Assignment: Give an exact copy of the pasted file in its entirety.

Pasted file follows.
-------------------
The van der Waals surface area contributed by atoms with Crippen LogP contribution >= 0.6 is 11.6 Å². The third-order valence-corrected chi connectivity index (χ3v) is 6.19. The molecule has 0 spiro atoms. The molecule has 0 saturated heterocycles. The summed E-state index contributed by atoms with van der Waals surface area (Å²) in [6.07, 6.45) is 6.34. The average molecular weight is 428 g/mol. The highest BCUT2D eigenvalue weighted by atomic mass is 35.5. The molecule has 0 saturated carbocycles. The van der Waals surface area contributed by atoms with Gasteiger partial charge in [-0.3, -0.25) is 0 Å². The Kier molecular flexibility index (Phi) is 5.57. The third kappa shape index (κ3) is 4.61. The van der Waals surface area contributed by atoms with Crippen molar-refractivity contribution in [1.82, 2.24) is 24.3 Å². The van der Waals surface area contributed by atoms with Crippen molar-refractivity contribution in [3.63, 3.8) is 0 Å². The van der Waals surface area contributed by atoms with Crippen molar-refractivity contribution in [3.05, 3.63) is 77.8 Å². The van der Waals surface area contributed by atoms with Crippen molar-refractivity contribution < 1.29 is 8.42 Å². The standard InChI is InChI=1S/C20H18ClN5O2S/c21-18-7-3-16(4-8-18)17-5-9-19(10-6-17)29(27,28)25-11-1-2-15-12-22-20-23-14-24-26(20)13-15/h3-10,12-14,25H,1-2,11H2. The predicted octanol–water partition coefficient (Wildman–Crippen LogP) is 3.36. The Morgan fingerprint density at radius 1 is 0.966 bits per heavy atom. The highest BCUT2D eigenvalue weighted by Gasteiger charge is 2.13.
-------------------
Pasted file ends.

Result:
The van der Waals surface area contributed by atoms with Crippen LogP contribution >= 0.6 is 11.6 Å². The third-order valence-corrected chi connectivity index (χ3v) is 6.19. The molecule has 0 spiro atoms. The molecule has 0 saturated heterocycles. The summed E-state index contributed by atoms with van der Waals surface area (Å²) in [6.07, 6.45) is 6.34. The average molecular weight is 428 g/mol. The highest BCUT2D eigenvalue weighted by atomic mass is 35.5. The molecule has 0 saturated carbocycles. The van der Waals surface area contributed by atoms with Gasteiger partial charge in [-0.3, -0.25) is 0 Å². The Kier molecular flexibility index (Phi) is 5.57. The third kappa shape index (κ3) is 4.61. The van der Waals surface area contributed by atoms with Crippen molar-refractivity contribution in [1.82, 2.24) is 24.3 Å². The van der Waals surface area contributed by atoms with Crippen molar-refractivity contribution in [3.63, 3.8) is 0 Å². The van der Waals surface area contributed by atoms with Crippen molar-refractivity contribution in [3.05, 3.63) is 77.8 Å². The van der Waals surface area contributed by atoms with Crippen molar-refractivity contribution < 1.29 is 8.42 Å². The standard InChI is InChI=1S/C20H18ClN5O2S/c21-18-7-3-16(4-8-18)17-5-9-19(10-6-17)29(27,28)25-11-1-2-15-12-22-20-23-14-24-26(20)13-15/h3-10,12-14,25H,1-2,11H2. The predicted octanol–water partition coefficient (Wildman–Crippen LogP) is 3.36. The Morgan fingerprint density at radius 1 is 0.966 bits per heavy atom. The highest BCUT2D eigenvalue weighted by Gasteiger charge is 2.13.